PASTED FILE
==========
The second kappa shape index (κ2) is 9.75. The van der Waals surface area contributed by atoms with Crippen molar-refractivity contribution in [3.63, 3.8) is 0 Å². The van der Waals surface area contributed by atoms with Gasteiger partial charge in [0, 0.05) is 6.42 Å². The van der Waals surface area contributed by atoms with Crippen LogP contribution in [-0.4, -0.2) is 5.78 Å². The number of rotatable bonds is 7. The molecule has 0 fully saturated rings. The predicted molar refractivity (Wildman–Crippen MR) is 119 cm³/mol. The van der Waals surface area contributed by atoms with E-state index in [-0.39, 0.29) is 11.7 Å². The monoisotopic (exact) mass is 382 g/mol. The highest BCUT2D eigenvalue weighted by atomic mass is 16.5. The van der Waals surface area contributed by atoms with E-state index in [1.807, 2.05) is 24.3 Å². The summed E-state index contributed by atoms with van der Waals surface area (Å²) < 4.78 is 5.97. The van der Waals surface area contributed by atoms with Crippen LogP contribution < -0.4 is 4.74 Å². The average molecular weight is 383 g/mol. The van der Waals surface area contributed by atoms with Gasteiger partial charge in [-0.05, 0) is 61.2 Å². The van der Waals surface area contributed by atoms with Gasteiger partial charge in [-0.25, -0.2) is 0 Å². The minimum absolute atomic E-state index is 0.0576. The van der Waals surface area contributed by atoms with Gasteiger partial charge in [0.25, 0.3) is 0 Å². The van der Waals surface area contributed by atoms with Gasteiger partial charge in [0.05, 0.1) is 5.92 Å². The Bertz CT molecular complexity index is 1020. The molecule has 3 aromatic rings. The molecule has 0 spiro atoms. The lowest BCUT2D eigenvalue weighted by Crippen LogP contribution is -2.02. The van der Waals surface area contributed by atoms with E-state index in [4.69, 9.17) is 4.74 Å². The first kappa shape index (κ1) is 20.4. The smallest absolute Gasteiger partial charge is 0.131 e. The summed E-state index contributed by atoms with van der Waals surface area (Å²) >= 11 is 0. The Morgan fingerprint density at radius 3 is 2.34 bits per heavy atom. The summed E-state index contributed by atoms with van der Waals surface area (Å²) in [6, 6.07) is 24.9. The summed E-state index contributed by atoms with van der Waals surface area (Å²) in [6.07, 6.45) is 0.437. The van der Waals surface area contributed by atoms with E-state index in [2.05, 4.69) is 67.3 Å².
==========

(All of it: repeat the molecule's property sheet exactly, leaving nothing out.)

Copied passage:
The second kappa shape index (κ2) is 9.75. The van der Waals surface area contributed by atoms with Crippen molar-refractivity contribution in [3.63, 3.8) is 0 Å². The van der Waals surface area contributed by atoms with Gasteiger partial charge in [0, 0.05) is 6.42 Å². The van der Waals surface area contributed by atoms with Crippen LogP contribution in [-0.4, -0.2) is 5.78 Å². The number of rotatable bonds is 7. The molecule has 0 fully saturated rings. The predicted molar refractivity (Wildman–Crippen MR) is 119 cm³/mol. The van der Waals surface area contributed by atoms with E-state index in [-0.39, 0.29) is 11.7 Å². The monoisotopic (exact) mass is 382 g/mol. The highest BCUT2D eigenvalue weighted by atomic mass is 16.5. The van der Waals surface area contributed by atoms with E-state index in [1.807, 2.05) is 24.3 Å². The summed E-state index contributed by atoms with van der Waals surface area (Å²) < 4.78 is 5.97. The van der Waals surface area contributed by atoms with Crippen LogP contribution < -0.4 is 4.74 Å². The average molecular weight is 383 g/mol. The van der Waals surface area contributed by atoms with Gasteiger partial charge in [-0.05, 0) is 61.2 Å². The van der Waals surface area contributed by atoms with Gasteiger partial charge in [-0.25, -0.2) is 0 Å². The minimum absolute atomic E-state index is 0.0576. The van der Waals surface area contributed by atoms with Gasteiger partial charge in [0.25, 0.3) is 0 Å². The van der Waals surface area contributed by atoms with Gasteiger partial charge in [0.05, 0.1) is 5.92 Å². The Bertz CT molecular complexity index is 1020. The molecule has 3 aromatic rings. The molecule has 0 spiro atoms. The lowest BCUT2D eigenvalue weighted by Crippen LogP contribution is -2.02. The van der Waals surface area contributed by atoms with E-state index in [4.69, 9.17) is 4.74 Å². The first kappa shape index (κ1) is 20.4. The smallest absolute Gasteiger partial charge is 0.131 e. The summed E-state index contributed by atoms with van der Waals surface area (Å²) >= 11 is 0. The Morgan fingerprint density at radius 3 is 2.34 bits per heavy atom. The summed E-state index contributed by atoms with van der Waals surface area (Å²) in [6, 6.07) is 24.9. The summed E-state index contributed by atoms with van der Waals surface area (Å²) in [6.07, 6.45) is 0.437. The van der Waals surface area contributed by atoms with E-state index in [2.05, 4.69) is 67.3 Å².